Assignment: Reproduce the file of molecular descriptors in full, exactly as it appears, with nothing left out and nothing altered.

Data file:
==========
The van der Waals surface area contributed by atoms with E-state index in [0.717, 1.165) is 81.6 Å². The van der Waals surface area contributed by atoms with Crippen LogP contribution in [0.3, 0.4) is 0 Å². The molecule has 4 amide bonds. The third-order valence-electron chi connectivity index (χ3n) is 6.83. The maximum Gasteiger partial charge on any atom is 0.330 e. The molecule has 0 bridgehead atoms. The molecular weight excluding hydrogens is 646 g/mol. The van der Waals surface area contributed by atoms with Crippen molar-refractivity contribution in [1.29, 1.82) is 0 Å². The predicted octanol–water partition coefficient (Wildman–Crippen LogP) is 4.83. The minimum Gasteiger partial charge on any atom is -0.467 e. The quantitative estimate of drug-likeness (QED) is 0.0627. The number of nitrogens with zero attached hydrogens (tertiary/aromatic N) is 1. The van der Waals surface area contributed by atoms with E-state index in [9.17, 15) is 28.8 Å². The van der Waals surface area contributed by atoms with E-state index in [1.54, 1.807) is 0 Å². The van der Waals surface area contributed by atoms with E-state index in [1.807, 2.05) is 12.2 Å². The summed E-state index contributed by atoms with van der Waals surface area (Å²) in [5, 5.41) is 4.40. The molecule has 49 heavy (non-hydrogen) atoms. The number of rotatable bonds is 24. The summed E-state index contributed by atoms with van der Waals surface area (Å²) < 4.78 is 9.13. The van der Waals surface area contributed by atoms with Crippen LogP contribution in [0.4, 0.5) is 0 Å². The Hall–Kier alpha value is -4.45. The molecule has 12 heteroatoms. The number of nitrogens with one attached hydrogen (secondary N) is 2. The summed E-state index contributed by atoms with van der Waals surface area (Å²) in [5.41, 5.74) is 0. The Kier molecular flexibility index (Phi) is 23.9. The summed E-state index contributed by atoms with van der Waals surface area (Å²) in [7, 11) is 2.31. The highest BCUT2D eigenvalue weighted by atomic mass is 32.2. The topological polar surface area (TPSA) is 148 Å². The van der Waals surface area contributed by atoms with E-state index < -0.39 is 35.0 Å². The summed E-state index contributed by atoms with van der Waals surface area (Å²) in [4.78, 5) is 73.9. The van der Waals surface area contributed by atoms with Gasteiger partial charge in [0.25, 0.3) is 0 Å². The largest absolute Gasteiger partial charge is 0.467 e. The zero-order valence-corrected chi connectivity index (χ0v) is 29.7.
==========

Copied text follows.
The van der Waals surface area contributed by atoms with E-state index in [0.717, 1.165) is 81.6 Å². The van der Waals surface area contributed by atoms with Crippen LogP contribution in [0.3, 0.4) is 0 Å². The molecule has 4 amide bonds. The third-order valence-electron chi connectivity index (χ3n) is 6.83. The maximum Gasteiger partial charge on any atom is 0.330 e. The molecule has 0 bridgehead atoms. The molecular weight excluding hydrogens is 646 g/mol. The van der Waals surface area contributed by atoms with Crippen molar-refractivity contribution in [1.29, 1.82) is 0 Å². The predicted octanol–water partition coefficient (Wildman–Crippen LogP) is 4.83. The minimum Gasteiger partial charge on any atom is -0.467 e. The quantitative estimate of drug-likeness (QED) is 0.0627. The number of nitrogens with zero attached hydrogens (tertiary/aromatic N) is 1. The van der Waals surface area contributed by atoms with E-state index in [9.17, 15) is 28.8 Å². The van der Waals surface area contributed by atoms with E-state index in [1.54, 1.807) is 0 Å². The van der Waals surface area contributed by atoms with E-state index in [1.807, 2.05) is 12.2 Å². The summed E-state index contributed by atoms with van der Waals surface area (Å²) in [5, 5.41) is 4.40. The molecule has 49 heavy (non-hydrogen) atoms. The number of rotatable bonds is 24. The summed E-state index contributed by atoms with van der Waals surface area (Å²) < 4.78 is 9.13. The van der Waals surface area contributed by atoms with Crippen LogP contribution in [0.4, 0.5) is 0 Å². The Hall–Kier alpha value is -4.45. The molecule has 12 heteroatoms. The number of nitrogens with one attached hydrogen (secondary N) is 2. The summed E-state index contributed by atoms with van der Waals surface area (Å²) in [5.41, 5.74) is 0. The Kier molecular flexibility index (Phi) is 23.9. The summed E-state index contributed by atoms with van der Waals surface area (Å²) in [7, 11) is 2.31. The highest BCUT2D eigenvalue weighted by atomic mass is 32.2. The topological polar surface area (TPSA) is 148 Å². The van der Waals surface area contributed by atoms with E-state index < -0.39 is 35.0 Å². The summed E-state index contributed by atoms with van der Waals surface area (Å²) in [4.78, 5) is 73.9. The van der Waals surface area contributed by atoms with Gasteiger partial charge in [0.25, 0.3) is 0 Å². The largest absolute Gasteiger partial charge is 0.467 e. The zero-order valence-corrected chi connectivity index (χ0v) is 29.7.